What is SIEGE? The name stands for “Simple Interplatform Entity Game Engine”. It is a BSD-licensed game engine developed in C99 with simplicity, portability and modularity in mind; bindings exist or are in development for C++, D and Python (specifically, CPython).

The name “SIEGE” itself summarizes several aspects and features of the engine:

  • Simplicity — The engine aims to be simple to use, and yet still tries to avoid the “one size fits all” approach. For example, image and audio loading is included in SIEGE, but there is nothing which would specifically aim SIEGE at, say, RTS games — one can create any type of a 2D game in SIEGE; a simplified interface for network communication is being designed.
  • It is cross-platform — SIEGE has been confirmed to compile and run on Windows, Linux, FreeBSD and OS X. We are always looking to expand to other OSes, so if you want to see SIEGE on an OS of your choice, let us know! Note that we are limited in the number of OSes we can support without your help — for example, OS X cannot be supported if we don’t have anyone with a Mac (luckily, we do have someone, and we do support OS X).
  • Entity-based — Entity (or SGEntity) is the core game object in SIEGE, and everything revolves around them — entities take place of some form of a “glue” — they bind together audio, physics, sprites, et cetera… Nevertheless, SIEGE remains flexible — for example, the main loop can be written with a simple “sgRun()” call to let SIEGE handle the details (such as framebuffer swapping), or a user-provided loop can be used via “while(sgLoop(&retval)) { … }”
  • Game engine — SIEGE is primarily a game engine, though it should be noted that, despite it being aimed towards games, it is still (at least in our humble opinion) a good platform for non-game related work.

SIEGE’s design is modular — that means that much (if not most) of its functionality is found in modules, which can be selected at runtime as they are dynamically linked; for example, if one is not satisfied with the SDL module for window/input handling, the GLFW module can instead be selected at runtime.

Here are things that SIEGE is currently capable of (note: features which are not yet in, but are being worked on are marked with *****):

  • Window and input handling
  • Graphics + image loading
  • Audio + audio loading
  • Font handling/text printing with support for char, wchar_t, UTF-8, UTF-16 and UTF-32
  • Pathfinding (a generic, node-based A* implementation, plus a wrapper for simplified grid-based pathfinding — some other schemes for pathfinding like navmeshes are planned)
  • Physics engine
  • Lighting with 2D dynamic shadows
  • Ingame console (* work in progress, found in the “console” branch)
  • Networking (* an API is being designed; there is not much code yet, except for a quick semi-working test in the “net” branch)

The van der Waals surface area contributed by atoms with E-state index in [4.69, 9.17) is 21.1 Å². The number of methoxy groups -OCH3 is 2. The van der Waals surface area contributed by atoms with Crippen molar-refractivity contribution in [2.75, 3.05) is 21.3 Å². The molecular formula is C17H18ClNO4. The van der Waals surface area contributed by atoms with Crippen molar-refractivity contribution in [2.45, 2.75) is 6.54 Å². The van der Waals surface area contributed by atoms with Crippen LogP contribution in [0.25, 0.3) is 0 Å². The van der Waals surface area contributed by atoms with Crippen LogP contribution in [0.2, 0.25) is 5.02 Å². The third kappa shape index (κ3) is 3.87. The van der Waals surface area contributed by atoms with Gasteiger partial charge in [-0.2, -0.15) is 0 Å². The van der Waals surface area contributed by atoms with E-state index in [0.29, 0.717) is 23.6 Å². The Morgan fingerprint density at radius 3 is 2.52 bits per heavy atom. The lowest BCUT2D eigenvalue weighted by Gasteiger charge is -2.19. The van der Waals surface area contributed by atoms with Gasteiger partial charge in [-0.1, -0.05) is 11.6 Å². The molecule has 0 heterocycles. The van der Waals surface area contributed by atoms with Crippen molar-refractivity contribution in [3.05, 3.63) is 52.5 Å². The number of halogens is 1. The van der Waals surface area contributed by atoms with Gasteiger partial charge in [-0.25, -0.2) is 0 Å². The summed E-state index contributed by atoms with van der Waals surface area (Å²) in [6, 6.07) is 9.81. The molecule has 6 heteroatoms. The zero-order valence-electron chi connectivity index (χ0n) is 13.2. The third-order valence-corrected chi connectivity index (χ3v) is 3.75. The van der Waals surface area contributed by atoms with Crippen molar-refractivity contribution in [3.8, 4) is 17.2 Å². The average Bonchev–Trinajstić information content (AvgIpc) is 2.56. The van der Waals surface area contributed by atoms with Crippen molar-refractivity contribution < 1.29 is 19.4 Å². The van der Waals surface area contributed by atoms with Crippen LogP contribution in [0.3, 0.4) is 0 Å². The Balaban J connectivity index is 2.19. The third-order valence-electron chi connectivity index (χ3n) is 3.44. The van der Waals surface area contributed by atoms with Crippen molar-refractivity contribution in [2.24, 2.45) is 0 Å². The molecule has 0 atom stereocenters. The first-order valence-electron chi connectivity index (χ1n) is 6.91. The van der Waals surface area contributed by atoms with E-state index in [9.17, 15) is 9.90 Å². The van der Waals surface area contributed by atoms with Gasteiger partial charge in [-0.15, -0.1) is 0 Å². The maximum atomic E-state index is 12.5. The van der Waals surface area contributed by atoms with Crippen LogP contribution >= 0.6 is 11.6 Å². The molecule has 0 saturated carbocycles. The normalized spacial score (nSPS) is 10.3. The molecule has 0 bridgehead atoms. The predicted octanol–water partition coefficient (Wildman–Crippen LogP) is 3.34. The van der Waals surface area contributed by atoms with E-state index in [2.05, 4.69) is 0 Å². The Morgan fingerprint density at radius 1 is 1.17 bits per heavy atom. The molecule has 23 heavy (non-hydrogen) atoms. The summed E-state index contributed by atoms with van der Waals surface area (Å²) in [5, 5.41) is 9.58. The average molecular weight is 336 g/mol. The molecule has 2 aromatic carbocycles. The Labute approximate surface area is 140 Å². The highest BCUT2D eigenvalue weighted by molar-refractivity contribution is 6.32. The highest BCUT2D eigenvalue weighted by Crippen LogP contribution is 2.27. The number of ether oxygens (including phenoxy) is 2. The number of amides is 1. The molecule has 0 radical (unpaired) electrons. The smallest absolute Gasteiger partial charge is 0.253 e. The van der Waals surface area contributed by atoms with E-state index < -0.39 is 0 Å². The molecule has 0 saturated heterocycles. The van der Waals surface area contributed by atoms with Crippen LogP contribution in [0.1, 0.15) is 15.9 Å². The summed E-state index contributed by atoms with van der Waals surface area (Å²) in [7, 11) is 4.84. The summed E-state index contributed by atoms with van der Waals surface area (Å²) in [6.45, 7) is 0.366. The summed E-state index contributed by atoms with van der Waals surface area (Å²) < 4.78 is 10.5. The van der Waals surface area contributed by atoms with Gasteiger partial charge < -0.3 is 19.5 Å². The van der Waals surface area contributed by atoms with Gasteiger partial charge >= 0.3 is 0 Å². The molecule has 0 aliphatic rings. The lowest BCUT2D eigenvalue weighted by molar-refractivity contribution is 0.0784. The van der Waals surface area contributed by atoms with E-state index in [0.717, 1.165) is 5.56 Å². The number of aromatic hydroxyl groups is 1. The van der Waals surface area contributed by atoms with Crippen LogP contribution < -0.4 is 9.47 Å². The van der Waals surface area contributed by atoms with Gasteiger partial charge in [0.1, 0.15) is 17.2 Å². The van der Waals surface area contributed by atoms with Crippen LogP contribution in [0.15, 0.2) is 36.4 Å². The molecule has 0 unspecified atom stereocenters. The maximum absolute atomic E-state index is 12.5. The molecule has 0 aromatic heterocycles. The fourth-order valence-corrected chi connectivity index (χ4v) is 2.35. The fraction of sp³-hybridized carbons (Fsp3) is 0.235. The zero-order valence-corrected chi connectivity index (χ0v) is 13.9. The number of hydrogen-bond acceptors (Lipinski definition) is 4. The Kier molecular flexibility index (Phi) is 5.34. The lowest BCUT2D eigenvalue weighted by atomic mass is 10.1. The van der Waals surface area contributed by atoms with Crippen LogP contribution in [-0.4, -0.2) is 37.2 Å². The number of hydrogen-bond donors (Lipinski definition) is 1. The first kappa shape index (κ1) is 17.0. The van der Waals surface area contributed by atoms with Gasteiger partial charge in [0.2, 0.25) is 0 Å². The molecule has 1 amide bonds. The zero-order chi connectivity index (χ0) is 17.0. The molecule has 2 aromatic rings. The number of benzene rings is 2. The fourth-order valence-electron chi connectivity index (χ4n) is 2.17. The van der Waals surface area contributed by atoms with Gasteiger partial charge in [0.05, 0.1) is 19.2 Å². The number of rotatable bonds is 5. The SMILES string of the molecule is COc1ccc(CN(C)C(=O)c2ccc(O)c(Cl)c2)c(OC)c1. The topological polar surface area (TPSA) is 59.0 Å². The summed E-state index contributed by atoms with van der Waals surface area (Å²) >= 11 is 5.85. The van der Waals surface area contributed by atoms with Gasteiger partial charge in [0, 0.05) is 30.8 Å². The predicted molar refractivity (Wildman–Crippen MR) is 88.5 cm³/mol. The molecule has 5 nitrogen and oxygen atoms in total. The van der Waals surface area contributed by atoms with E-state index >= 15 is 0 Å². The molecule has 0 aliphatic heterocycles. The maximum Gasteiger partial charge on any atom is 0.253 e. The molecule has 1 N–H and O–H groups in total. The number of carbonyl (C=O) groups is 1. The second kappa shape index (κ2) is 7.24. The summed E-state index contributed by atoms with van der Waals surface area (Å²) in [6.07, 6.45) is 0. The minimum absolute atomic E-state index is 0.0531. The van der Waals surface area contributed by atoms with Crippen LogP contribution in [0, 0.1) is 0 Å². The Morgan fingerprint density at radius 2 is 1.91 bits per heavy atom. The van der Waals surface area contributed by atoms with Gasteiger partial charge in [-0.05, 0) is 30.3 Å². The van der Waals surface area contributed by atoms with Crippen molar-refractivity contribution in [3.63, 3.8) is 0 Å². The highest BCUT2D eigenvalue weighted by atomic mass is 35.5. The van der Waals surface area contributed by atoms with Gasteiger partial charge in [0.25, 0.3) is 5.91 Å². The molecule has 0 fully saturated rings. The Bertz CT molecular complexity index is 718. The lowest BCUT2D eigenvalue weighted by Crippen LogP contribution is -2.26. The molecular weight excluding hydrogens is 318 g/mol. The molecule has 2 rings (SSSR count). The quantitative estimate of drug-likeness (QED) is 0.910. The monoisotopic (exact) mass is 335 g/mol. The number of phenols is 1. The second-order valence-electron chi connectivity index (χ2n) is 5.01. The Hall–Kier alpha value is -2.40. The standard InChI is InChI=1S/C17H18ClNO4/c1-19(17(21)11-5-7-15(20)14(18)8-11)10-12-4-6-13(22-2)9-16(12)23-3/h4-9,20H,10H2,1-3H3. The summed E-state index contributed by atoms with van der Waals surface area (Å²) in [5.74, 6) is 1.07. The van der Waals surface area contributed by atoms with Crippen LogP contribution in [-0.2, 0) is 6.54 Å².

• Boids (* to be done)
  • Fuzzy logic, genetic algorithms, artificial neural networks (* work in progress)

It should be noted that SIEGE is still in development and is not stable yet; nevertheless, we attempt to eliminate bugs or other problems as soon as they are found. Furthermore, documentation is currently lacking, but we are working hard to fix that problem.

So, where to find the code? Currently, the best place for that would be the Git repository at GitHub: http://github.com/SIEGE/siege. CMake and a decent compiler (see below) will be required to build it, plus dependencies. The core itself merely requires libc, libm and (in some OSes) libdl and librt. In order to build all the modules (and thus try all the examples), the following are required: SDL or GLFW, OpenGL, OpenAL, DevIL, libsndfile, FreeType, iconv (may be removed in the future) and Chipmunk — note, however, that not all modules are required — at minimum, only either SDL or GLFW is required, plus OpenGL.

SIEGE was tested to compile and run with the following combinations — please note that newer versions may be broken due to changes in code (if so, let us know so that we can fix it!):

  • MinGW32 on Windows XP (32-bit) and Windows 7 (64-bit) — note that both builds were 32-bit themselves
  • GCC on 32-bit and 64-bit Linux, OS X (x86, not PPC) and 64-bit FreeBSD
  • Clang on 64-bit Linux and 64-bit FreeBSD

The following are yet to be tested, and we’re looking for volunteers:

  • Clang on 32-bit Linux and OS X
  • 64-bit version of MinGW on Windows
  • MSVC compiler (both 32-bit and 64-bit versions have yet to be tested)
  • … any other compiler you can think of (come help us test it!)

Finally, how does SIEGE’s API look like anyways? Here is a small example of a minimal SIEGE application in C:

#include <siege/siege.h>

int main(void)
    sgLoadModules(2, "SDL", "OpenGL");
    sgWindowOpen(640, 480, 32, 0);
    SGint ret = sgRun();
    return ret;

…and that’s about it. As previously stated, a custom main loop can be used by using while(sgLoop(&ret)) instead of sgRun(), but the basic use is as above.